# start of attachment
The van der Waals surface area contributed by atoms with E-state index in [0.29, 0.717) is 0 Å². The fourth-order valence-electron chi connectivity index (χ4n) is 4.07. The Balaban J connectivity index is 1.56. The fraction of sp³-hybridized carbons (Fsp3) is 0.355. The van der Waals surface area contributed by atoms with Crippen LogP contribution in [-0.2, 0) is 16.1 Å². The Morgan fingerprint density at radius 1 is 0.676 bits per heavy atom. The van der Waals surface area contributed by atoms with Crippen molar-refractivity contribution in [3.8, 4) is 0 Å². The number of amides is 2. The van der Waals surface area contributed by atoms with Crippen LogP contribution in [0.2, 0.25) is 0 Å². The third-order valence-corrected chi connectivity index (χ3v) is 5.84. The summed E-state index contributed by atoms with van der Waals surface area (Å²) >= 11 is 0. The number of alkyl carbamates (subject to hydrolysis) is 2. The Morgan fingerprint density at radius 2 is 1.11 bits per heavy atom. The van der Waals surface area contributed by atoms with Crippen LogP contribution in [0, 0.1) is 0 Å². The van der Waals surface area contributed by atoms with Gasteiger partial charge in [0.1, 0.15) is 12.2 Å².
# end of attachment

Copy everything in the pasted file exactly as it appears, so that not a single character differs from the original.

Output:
The van der Waals surface area contributed by atoms with E-state index in [0.29, 0.717) is 0 Å². The fourth-order valence-electron chi connectivity index (χ4n) is 4.07. The Balaban J connectivity index is 1.56. The fraction of sp³-hybridized carbons (Fsp3) is 0.355. The van der Waals surface area contributed by atoms with Crippen LogP contribution in [-0.2, 0) is 16.1 Å². The Morgan fingerprint density at radius 1 is 0.676 bits per heavy atom. The van der Waals surface area contributed by atoms with Crippen molar-refractivity contribution in [3.8, 4) is 0 Å². The number of amides is 2. The van der Waals surface area contributed by atoms with Crippen LogP contribution in [0.2, 0.25) is 0 Å². The third-order valence-corrected chi connectivity index (χ3v) is 5.84. The summed E-state index contributed by atoms with van der Waals surface area (Å²) >= 11 is 0. The number of alkyl carbamates (subject to hydrolysis) is 2. The Morgan fingerprint density at radius 2 is 1.11 bits per heavy atom. The van der Waals surface area contributed by atoms with Crippen LogP contribution in [0, 0.1) is 0 Å². The van der Waals surface area contributed by atoms with Gasteiger partial charge in [0.1, 0.15) is 12.2 Å².